Toronto public health officials are urging up to 30 people to see a doctor after a needle was "not consistently changed" during diabetes testing at a Scarborough health fair, potentially exposing them to the viruses that cause Hepatitis and HIV.
Dr. Herveen Sachdeva, associate medical officer for Toronto Public Health, said in an email on Sunday that the city department is investigating what it is calling an "infection control breach."
But she said the potential health risk is "very low" and the letter sent to people potentially affected is a precautionary measure.
The city health agency received a complaint about the blood glucose test at the Vision Infinite Foundation's annual health fair and awareness day held at the Scarborough Village Recreation Centre on March 25.
According to its website, the non-profit organization was formed by Canadians of Bangladeshi origin to unite and build a healthy community.
'Potential health risk'
"Following a complaint that TPH received, staff immediately investigated the situation and confirmed that blood glucose testing was offered but the lancet/needle was not consistently changed between clients at the fair," Sachdeva said.
"Staff followed up with the attendees to notify them directly of the matter and potential health risk, and recommended for the individuals to follow up with a health care provider."
An event volunteer administered the blood glucose testing at the health fair, she added. The complaint was received on the same day as the event.
Getting my blood sugar tested. <a href="https://twitter.com/ShopprsDrugMart?ref_src=twsrc%5Etfw">@ShopprsDrugMart</a> <a href="https://twitter.com/hashtag/VisionInfinity?src=hash&ref_src=twsrc%5Etfw">#VisionInfinity</a> Health Fair. <a href="https://twitter.com/BEYLiberals?ref_src=twsrc%5Etfw">@BEYLiberals</a> 3600 Danforth Community Centre. <a href="https://t.co/TeDhk1gQfs">pic.twitter.com/TeDhk1gQfs</a>—@apottsmpp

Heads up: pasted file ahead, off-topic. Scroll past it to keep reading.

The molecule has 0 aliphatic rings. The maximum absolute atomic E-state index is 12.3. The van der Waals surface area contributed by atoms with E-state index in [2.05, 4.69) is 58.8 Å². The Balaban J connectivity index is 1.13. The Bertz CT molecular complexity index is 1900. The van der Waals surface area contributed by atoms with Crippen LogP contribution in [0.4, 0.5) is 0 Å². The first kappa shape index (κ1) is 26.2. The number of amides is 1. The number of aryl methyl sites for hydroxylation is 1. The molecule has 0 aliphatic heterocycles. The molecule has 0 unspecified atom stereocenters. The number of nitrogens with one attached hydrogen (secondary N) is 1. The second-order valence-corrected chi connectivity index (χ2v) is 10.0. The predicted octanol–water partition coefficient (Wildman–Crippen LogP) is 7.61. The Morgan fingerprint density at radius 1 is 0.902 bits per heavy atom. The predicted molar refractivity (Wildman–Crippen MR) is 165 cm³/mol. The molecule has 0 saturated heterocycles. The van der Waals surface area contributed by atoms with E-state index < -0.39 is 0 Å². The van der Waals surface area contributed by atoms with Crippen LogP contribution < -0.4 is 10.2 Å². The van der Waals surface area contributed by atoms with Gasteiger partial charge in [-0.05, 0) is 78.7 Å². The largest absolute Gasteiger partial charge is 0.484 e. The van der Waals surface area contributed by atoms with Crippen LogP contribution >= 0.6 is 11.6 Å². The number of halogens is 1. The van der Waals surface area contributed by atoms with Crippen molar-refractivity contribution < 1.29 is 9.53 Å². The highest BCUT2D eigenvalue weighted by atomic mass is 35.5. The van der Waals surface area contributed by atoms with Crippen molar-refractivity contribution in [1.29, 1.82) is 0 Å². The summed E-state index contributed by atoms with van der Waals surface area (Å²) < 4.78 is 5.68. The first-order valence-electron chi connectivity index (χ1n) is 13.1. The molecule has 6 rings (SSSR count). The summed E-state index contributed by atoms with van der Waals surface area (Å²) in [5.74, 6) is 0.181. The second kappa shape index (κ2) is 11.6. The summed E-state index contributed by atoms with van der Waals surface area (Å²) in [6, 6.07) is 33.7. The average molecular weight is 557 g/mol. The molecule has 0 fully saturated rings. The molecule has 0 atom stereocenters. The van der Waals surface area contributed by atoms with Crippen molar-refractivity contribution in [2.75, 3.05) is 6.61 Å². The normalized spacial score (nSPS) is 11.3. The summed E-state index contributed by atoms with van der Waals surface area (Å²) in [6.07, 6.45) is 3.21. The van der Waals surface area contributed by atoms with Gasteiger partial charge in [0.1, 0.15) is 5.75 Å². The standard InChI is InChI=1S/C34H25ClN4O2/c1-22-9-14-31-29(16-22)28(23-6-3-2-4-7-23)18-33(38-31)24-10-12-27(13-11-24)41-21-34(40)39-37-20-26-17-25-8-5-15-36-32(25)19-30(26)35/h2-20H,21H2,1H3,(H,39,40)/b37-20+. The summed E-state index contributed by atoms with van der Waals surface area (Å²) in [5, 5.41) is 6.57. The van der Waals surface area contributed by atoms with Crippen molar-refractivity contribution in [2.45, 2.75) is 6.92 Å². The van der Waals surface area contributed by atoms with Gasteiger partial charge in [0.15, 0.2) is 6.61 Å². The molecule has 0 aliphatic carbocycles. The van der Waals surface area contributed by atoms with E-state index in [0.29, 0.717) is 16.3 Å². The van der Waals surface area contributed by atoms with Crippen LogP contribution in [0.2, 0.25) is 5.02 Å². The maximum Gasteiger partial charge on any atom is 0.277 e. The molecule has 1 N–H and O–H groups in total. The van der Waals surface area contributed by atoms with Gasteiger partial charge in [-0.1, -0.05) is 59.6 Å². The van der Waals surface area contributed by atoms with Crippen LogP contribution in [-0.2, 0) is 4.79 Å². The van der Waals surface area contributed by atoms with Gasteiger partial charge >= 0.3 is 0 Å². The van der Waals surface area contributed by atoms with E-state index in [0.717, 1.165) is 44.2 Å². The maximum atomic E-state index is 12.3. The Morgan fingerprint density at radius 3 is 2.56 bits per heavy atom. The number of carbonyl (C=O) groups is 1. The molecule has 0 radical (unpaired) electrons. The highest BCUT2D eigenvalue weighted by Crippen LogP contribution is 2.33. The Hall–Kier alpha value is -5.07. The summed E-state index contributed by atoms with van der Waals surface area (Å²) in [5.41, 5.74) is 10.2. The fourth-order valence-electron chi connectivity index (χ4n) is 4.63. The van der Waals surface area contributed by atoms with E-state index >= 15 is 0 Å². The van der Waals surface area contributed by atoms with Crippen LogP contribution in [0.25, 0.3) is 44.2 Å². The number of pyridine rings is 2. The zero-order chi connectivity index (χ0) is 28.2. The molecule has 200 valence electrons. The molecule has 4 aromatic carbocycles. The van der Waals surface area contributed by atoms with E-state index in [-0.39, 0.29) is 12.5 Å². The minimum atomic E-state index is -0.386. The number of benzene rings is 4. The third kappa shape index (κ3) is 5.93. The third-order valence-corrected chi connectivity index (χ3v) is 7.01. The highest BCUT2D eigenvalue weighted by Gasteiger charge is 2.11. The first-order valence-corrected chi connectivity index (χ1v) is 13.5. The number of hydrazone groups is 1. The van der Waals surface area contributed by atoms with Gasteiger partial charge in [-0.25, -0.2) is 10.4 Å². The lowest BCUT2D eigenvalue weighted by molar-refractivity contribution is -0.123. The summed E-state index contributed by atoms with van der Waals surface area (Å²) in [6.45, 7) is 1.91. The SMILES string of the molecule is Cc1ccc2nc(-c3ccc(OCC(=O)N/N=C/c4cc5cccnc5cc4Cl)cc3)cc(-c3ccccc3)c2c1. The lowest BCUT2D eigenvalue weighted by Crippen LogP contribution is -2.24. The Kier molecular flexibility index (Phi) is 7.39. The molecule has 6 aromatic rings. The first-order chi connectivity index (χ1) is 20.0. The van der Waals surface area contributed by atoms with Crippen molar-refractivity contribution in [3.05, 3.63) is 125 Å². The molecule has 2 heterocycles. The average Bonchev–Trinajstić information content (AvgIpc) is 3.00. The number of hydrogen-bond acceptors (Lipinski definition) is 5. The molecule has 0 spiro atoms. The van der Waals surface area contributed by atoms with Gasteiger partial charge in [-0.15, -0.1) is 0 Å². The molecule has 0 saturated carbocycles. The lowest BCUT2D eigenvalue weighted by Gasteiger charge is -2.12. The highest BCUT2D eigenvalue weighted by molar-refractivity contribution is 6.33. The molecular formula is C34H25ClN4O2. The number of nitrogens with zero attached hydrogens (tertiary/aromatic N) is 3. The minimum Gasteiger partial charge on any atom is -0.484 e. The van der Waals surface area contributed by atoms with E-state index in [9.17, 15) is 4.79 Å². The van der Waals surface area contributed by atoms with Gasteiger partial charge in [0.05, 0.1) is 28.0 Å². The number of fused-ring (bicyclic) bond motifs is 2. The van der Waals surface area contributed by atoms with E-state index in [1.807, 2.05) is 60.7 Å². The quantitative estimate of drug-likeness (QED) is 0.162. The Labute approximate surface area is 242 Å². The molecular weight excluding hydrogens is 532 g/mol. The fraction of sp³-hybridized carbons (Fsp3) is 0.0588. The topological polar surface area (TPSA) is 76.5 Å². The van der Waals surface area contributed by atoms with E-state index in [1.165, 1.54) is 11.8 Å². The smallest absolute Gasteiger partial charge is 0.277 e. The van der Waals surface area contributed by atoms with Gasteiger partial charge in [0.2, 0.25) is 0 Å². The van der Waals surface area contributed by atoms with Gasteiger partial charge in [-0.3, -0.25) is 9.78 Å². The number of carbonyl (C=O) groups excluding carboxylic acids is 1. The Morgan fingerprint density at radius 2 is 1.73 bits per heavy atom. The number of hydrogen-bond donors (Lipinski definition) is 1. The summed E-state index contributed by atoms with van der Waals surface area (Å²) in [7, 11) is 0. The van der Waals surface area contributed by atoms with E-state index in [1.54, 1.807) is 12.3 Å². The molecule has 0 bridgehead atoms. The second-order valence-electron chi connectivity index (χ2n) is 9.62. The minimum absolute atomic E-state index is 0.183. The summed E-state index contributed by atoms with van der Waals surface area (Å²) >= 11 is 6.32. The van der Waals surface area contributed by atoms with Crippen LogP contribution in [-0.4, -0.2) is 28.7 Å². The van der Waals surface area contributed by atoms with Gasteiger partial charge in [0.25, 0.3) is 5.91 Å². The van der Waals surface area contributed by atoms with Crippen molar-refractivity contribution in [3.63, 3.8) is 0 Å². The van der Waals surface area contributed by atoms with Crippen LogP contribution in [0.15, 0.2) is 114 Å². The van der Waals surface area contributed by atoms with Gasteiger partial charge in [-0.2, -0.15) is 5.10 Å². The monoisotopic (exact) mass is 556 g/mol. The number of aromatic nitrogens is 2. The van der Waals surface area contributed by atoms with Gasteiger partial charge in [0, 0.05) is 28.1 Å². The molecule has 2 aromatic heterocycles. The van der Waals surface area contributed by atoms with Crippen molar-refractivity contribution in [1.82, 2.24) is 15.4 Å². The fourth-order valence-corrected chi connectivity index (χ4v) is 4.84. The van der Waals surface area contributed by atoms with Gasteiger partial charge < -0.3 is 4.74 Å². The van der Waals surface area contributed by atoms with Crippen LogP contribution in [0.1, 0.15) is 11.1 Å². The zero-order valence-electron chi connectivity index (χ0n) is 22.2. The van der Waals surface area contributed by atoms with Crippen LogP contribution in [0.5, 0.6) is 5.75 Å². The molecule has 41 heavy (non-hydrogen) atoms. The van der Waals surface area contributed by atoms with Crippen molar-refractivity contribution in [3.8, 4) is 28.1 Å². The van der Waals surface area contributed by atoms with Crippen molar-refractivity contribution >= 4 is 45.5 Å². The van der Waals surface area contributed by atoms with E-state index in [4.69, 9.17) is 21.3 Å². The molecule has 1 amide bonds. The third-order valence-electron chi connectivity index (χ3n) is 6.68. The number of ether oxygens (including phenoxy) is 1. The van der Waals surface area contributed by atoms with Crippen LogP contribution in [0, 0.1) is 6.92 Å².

Event organizers did not record who took the test and the number of people potentially affected is an estimate based on public health's investigation, Sachdeva said.
Officials are talking to event organizers and staff about proper procedures to test for diabetes. A lancet, or fine needle, attached to a lancing device is used during testing to draw a blood sample to be measured for blood sugar levels.
"Every medical device needs to be used and cleaned as directed by the manufacturer's instructions. Most glucometers are not designed to be reused in between people, so it is very important to follow the instructions and cleaning advice from the manufacturer," she added.
Investigation could take months
"While certain viruses carried in the blood, such as Hepatitis B, Hepatitis C, and HIV can be passed through re-use of lancets, the chances of these viruses being passed are very low."
Sachdeva said the investigation could take several months to determine if any illnesses developed as a result.
The Vision Infinite Foundation did not respond to voicemail messages for comment.
Sachdeva said infection control breaches are "extremely rare" in Toronto.
"It is unfortunate that this occurred. TPH has investigated glucometer reuse in the past and it is very important for people using glucometers to follow the manufacturer's instructions for use and to not reuse these medical devices between clients," she said.
Pleased to attend the Vision Infinite Foundation’s Health Fair & Awareness Day with <a href="https://twitter.com/apottsmpp?ref_src=twsrc%5Etfw">@apottsmpp</a> in <a href="https://twitter.com/hashtag/ScarbTO?src=hash&ref_src=twsrc%5Etfw">#ScarbTO</a> today. A great event where community members can get free health checks and attend lectures by health care professionals. <a href="https://twitter.com/hashtag/MitzieOnTheMove?src=hash&ref_src=twsrc%5Etfw">#MitzieOnTheMove</a> <a href="https://t.co/ThzeAcKsTl">pic.twitter.com/ThzeAcKsTl</a>—@MitzieHunter
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